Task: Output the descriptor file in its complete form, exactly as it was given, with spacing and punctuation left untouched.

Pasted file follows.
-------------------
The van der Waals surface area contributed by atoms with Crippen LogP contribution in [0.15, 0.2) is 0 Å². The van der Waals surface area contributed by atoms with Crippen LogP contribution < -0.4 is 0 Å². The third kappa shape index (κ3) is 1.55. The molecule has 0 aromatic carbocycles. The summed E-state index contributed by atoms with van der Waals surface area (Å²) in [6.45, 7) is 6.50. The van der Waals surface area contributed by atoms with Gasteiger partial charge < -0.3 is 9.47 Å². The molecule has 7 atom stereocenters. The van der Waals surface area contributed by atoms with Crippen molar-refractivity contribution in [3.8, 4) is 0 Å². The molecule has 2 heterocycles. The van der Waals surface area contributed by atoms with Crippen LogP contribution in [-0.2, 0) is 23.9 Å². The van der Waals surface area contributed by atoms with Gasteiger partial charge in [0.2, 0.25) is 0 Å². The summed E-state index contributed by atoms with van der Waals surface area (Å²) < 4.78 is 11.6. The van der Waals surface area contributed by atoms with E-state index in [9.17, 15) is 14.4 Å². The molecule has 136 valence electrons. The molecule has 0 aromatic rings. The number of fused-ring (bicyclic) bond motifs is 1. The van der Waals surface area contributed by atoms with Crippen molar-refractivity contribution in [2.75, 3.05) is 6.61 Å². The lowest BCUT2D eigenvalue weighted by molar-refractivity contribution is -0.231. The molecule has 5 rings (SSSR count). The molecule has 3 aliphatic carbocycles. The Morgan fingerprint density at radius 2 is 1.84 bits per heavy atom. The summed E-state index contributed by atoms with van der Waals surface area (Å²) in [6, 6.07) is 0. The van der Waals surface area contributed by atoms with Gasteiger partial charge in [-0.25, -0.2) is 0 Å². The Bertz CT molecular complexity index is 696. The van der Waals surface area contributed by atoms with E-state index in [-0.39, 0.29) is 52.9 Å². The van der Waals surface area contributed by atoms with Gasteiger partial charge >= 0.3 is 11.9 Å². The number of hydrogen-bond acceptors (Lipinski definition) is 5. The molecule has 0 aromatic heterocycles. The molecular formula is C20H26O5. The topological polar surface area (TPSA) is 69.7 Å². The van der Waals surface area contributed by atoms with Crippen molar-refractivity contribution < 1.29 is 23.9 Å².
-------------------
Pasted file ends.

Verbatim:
The van der Waals surface area contributed by atoms with Crippen LogP contribution in [0.15, 0.2) is 0 Å². The van der Waals surface area contributed by atoms with Crippen LogP contribution < -0.4 is 0 Å². The third kappa shape index (κ3) is 1.55. The molecule has 0 aromatic carbocycles. The summed E-state index contributed by atoms with van der Waals surface area (Å²) in [6.45, 7) is 6.50. The van der Waals surface area contributed by atoms with Gasteiger partial charge < -0.3 is 9.47 Å². The molecule has 7 atom stereocenters. The van der Waals surface area contributed by atoms with Crippen molar-refractivity contribution in [3.8, 4) is 0 Å². The molecule has 2 heterocycles. The van der Waals surface area contributed by atoms with Crippen LogP contribution in [-0.2, 0) is 23.9 Å². The van der Waals surface area contributed by atoms with Gasteiger partial charge in [0.2, 0.25) is 0 Å². The summed E-state index contributed by atoms with van der Waals surface area (Å²) < 4.78 is 11.6. The van der Waals surface area contributed by atoms with E-state index in [9.17, 15) is 14.4 Å². The molecule has 136 valence electrons. The molecule has 0 aromatic rings. The number of fused-ring (bicyclic) bond motifs is 1. The van der Waals surface area contributed by atoms with Crippen molar-refractivity contribution in [2.75, 3.05) is 6.61 Å². The lowest BCUT2D eigenvalue weighted by molar-refractivity contribution is -0.231. The molecule has 5 rings (SSSR count). The molecule has 3 aliphatic carbocycles. The Morgan fingerprint density at radius 2 is 1.84 bits per heavy atom. The summed E-state index contributed by atoms with van der Waals surface area (Å²) in [6, 6.07) is 0. The van der Waals surface area contributed by atoms with Gasteiger partial charge in [-0.25, -0.2) is 0 Å². The Bertz CT molecular complexity index is 696. The van der Waals surface area contributed by atoms with E-state index in [-0.39, 0.29) is 52.9 Å². The van der Waals surface area contributed by atoms with Gasteiger partial charge >= 0.3 is 11.9 Å². The number of hydrogen-bond acceptors (Lipinski definition) is 5. The molecule has 0 aromatic heterocycles. The molecular formula is C20H26O5. The topological polar surface area (TPSA) is 69.7 Å². The van der Waals surface area contributed by atoms with Crippen molar-refractivity contribution < 1.29 is 23.9 Å².